Wednesday, May 04, 2005


The United Kingdom General Election: Part 1 (I disagree with all the parties)

Our regular reader will have noticed a lack of interest in the General Election.

Discontented cliches such as 'they're all the same' are really not my style, but i do have a problem with this election. Cyncism has prevailed, but the source of my discontent has been hard to define.

There is a quite separate problem to be dealt with first:

I disagree with all the parties.

The Labour Government has repeatedly disgraced itself in ways I considered unforgivable: Dishonesty over the war; fox-hunting; sectarian schools; new mega-blaspemy law etc.., but, worst of all, the incredible, deliberate catastrophe of postal-voting.

The Tory party generally seems similar but worse (even more sectarian schools; war without any pretence of justification) with the addition of the crazy tactic of leading their campaign on immigration. They are trying to take votes from the BNP & UKIP, not Labour.

If they had asked my opinion, I would have suggested to them that there might be more discontented Labour voters than racist nutjobs. And that most of the racist nutjobs were voting Tory anyway.

I was, last month, considering voting Tory for the first time in my life, largely out of respect for my local candidate, John Whittingdale. This stopped when Michael Howard tapped me on the shoulder 20 or 30 times to tell me he was, contrary to all expectations, primarily concerned with immigration when he wasn't battling gypsies. Thus the City and the CBI back Labour (noting correctly that the free movement of people is kind of important in industries like, tourism, education &, erm, everything else).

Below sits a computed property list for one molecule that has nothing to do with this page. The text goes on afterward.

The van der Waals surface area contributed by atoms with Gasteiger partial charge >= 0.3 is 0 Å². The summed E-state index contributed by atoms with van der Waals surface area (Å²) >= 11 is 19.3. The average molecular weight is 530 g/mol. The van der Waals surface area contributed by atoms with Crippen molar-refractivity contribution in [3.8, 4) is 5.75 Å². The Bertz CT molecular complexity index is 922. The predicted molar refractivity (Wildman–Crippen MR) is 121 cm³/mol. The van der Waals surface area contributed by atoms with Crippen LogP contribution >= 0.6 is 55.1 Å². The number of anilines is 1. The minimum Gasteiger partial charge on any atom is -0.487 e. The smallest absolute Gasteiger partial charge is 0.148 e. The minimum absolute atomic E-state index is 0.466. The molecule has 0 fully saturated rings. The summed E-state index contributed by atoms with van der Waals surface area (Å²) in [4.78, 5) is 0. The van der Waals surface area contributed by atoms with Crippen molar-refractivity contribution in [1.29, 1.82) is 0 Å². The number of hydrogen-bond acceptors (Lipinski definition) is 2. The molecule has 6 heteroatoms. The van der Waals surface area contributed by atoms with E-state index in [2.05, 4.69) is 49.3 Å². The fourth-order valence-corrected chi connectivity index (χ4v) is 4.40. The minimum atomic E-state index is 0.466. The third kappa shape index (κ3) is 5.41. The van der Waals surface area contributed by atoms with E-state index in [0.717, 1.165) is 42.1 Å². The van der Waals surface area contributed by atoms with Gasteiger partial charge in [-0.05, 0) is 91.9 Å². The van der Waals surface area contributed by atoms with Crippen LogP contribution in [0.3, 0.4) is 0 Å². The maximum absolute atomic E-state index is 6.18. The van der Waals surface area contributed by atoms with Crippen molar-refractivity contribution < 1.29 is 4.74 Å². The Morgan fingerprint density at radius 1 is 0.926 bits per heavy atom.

The Liberals offer nothing to wage earners: their 'Moloch' policy is to take from the mouths of children (via their income-earning parents) and hand it to the elderly, no matter how wealthy they are. They want both a local income tax and, erm, more income tax.

The lib-dem election leaflet that came through my door is primarily designed to appeal to the elderly. (Scrapping Council Tax, Saving Local Post Offices, Free Care for the Elderly, Increased Pensions, Faster Diagnosis of Cancer and Heart Disease). The Tories, again, follow along with more crinkly give-aways. (Let's get this straight - Tell me I'm wrong: current retirees did not pay for their retirement through National Insurance payments. They paid for the smaller number of less long-lived elderly people who received pensions when they were working. People working now are paying for their pensions, and will also have to save for their own, whilst buying houses at record high prices and raising children.)

But none of this would be a special problem to me. It's supposed to be like this. I just pick the least bad option. There's something else. More tomorrow.

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